Method for Modeling User Semantics and its Application to Service Navigation on the Web

Method for Modeling User Semantics and its Application to Service Navigation on the Web

Munehiko Sasajima (Osaka University, Japan), Yoshinobu Kitamura (Osaka University, Japan) and Riichiro Mizoguchi (Osaka University, Japan)
Copyright: © 2013 |Pages: 13
DOI: 10.4018/978-1-4666-2806-9.ch008
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Abstract

The value of information accumulated on the Web is enhanced when it is provided to the user who faces a problematic situation that can be solved by the information. The authors have investigated a task-oriented menu that enables users to search for mobile Internet services not by category but by situation. Construction of the task-oriented menu is based on a user modeling method that supports descriptions of user activities, such as task execution and defeating obstacles encountered during the task, which in turn represents the users’ situations and/or needs for certain information. They built task models of the mobile users that cover about 97% of the assumed situations of mobile Internet services. Then they reorganized “contexts” in the model and designed a menu hierarchy from the viewpoint of the task. The authors have linked the designed menu to the set of mobile Internet service sites included in the i-mode service operated by NTT docomo, consisting of 5016 services. Among them, 4817 services are properly connected to the menu. This chapter introduces a framework for a real scale task-oriented menu system for mobile service navigation with its relations to the SNS applications as knowledge resources.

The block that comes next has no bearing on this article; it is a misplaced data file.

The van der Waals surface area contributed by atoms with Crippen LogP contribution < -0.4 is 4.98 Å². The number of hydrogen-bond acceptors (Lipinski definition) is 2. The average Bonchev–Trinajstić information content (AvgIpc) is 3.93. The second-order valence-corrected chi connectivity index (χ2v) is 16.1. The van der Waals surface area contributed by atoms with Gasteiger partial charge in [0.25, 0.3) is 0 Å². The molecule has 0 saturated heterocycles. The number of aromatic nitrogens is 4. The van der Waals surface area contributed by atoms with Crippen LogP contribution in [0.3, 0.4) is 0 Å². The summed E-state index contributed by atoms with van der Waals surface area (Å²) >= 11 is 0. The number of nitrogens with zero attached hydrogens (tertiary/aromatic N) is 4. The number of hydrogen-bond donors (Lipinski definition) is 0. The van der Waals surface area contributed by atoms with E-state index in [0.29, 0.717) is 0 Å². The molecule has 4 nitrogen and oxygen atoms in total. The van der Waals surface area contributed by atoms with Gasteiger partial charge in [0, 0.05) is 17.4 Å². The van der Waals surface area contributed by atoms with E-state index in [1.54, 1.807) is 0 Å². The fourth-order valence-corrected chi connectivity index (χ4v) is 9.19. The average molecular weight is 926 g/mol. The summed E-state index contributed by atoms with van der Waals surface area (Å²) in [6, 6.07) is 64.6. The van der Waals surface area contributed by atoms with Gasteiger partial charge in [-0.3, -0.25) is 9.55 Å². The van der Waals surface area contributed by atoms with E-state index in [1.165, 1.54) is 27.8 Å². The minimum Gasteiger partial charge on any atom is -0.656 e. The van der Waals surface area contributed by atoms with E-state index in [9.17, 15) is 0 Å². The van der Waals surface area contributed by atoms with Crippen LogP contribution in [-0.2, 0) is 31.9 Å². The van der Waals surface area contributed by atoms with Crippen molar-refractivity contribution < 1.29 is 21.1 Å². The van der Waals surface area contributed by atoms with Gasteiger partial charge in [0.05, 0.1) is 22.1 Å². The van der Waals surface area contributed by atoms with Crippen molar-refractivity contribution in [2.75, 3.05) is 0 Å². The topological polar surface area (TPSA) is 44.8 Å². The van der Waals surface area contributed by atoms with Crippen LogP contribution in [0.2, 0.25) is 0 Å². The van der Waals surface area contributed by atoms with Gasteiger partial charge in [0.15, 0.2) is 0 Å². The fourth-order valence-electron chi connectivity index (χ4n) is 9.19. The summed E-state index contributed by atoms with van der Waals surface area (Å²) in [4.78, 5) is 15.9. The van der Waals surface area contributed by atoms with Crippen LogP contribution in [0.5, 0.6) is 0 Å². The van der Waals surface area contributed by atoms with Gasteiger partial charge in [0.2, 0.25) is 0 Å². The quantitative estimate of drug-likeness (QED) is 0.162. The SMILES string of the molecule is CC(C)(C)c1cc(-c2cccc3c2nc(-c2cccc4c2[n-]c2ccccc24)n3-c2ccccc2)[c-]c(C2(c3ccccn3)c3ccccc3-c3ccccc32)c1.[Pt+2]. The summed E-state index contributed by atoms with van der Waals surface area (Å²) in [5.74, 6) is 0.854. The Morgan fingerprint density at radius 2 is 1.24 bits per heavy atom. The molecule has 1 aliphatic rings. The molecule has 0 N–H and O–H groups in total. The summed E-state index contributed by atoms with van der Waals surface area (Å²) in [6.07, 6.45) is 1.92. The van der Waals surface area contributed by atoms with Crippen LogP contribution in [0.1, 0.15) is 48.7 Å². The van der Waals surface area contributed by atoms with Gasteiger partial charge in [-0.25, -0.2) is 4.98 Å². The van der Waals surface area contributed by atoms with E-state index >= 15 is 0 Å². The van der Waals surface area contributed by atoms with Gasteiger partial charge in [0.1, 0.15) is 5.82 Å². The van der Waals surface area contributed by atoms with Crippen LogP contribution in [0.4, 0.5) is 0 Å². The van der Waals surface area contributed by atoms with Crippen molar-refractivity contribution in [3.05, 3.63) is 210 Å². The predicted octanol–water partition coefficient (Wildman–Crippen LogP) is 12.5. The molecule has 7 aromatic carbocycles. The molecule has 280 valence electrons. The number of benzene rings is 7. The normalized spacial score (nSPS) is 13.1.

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Background

Choi, Lee, Kim, and Jeon (2005) investigated which factors of mobile Internet services are important for users. They interviewed people from three countries, Japan, Korea, and Finland, which have mature mobile Internet service markets. According to their analysis, both the “logical order of the menu” and “meaningful classification of the contents” are considered to be important by many subjects from the three countries. The results validate our approach for improving the menu system and classification of the contents by user tasks, which should contribute to user satisfaction.

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